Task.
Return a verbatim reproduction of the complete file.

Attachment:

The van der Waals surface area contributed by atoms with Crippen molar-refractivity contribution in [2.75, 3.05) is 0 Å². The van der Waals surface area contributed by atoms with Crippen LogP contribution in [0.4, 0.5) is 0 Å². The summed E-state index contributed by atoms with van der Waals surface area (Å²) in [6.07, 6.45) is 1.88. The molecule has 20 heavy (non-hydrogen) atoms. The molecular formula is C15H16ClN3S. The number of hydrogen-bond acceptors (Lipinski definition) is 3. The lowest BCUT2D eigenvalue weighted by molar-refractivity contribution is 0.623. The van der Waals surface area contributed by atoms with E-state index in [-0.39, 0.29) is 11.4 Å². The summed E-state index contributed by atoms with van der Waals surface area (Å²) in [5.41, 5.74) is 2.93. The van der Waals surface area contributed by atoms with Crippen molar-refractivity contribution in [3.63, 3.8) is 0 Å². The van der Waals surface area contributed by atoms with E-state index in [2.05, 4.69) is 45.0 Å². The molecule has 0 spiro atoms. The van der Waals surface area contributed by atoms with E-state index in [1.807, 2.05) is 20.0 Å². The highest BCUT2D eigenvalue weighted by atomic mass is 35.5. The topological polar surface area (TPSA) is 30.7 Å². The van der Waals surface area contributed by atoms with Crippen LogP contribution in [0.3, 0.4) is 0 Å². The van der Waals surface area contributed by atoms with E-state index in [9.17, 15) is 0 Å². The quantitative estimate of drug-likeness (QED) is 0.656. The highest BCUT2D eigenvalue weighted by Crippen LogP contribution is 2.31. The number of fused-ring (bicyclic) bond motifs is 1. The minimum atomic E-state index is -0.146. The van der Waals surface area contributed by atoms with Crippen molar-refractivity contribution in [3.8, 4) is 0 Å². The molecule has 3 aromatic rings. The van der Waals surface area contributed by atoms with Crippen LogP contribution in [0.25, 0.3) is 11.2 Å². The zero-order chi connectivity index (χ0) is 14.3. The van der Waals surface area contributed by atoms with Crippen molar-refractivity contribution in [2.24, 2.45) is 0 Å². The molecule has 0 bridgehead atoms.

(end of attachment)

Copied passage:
The van der Waals surface area contributed by atoms with Crippen molar-refractivity contribution in [2.75, 3.05) is 0 Å². The van der Waals surface area contributed by atoms with Crippen LogP contribution in [0.4, 0.5) is 0 Å². The summed E-state index contributed by atoms with van der Waals surface area (Å²) in [6.07, 6.45) is 1.88. The molecule has 20 heavy (non-hydrogen) atoms. The molecular formula is C15H16ClN3S. The number of hydrogen-bond acceptors (Lipinski definition) is 3. The lowest BCUT2D eigenvalue weighted by molar-refractivity contribution is 0.623. The van der Waals surface area contributed by atoms with E-state index in [-0.39, 0.29) is 11.4 Å². The summed E-state index contributed by atoms with van der Waals surface area (Å²) in [5.41, 5.74) is 2.93. The van der Waals surface area contributed by atoms with Crippen molar-refractivity contribution in [3.63, 3.8) is 0 Å². The van der Waals surface area contributed by atoms with E-state index in [2.05, 4.69) is 45.0 Å². The molecule has 0 spiro atoms. The van der Waals surface area contributed by atoms with E-state index in [1.807, 2.05) is 20.0 Å². The highest BCUT2D eigenvalue weighted by atomic mass is 35.5. The topological polar surface area (TPSA) is 30.7 Å². The van der Waals surface area contributed by atoms with Crippen LogP contribution in [0.3, 0.4) is 0 Å². The van der Waals surface area contributed by atoms with E-state index in [9.17, 15) is 0 Å². The quantitative estimate of drug-likeness (QED) is 0.656. The highest BCUT2D eigenvalue weighted by Crippen LogP contribution is 2.31. The number of fused-ring (bicyclic) bond motifs is 1. The minimum atomic E-state index is -0.146. The van der Waals surface area contributed by atoms with Crippen molar-refractivity contribution in [3.8, 4) is 0 Å². The molecule has 3 aromatic rings. The van der Waals surface area contributed by atoms with Crippen LogP contribution in [0.25, 0.3) is 11.2 Å². The zero-order chi connectivity index (χ0) is 14.3. The van der Waals surface area contributed by atoms with Crippen molar-refractivity contribution in [2.24, 2.45) is 0 Å². The molecule has 0 bridgehead atoms.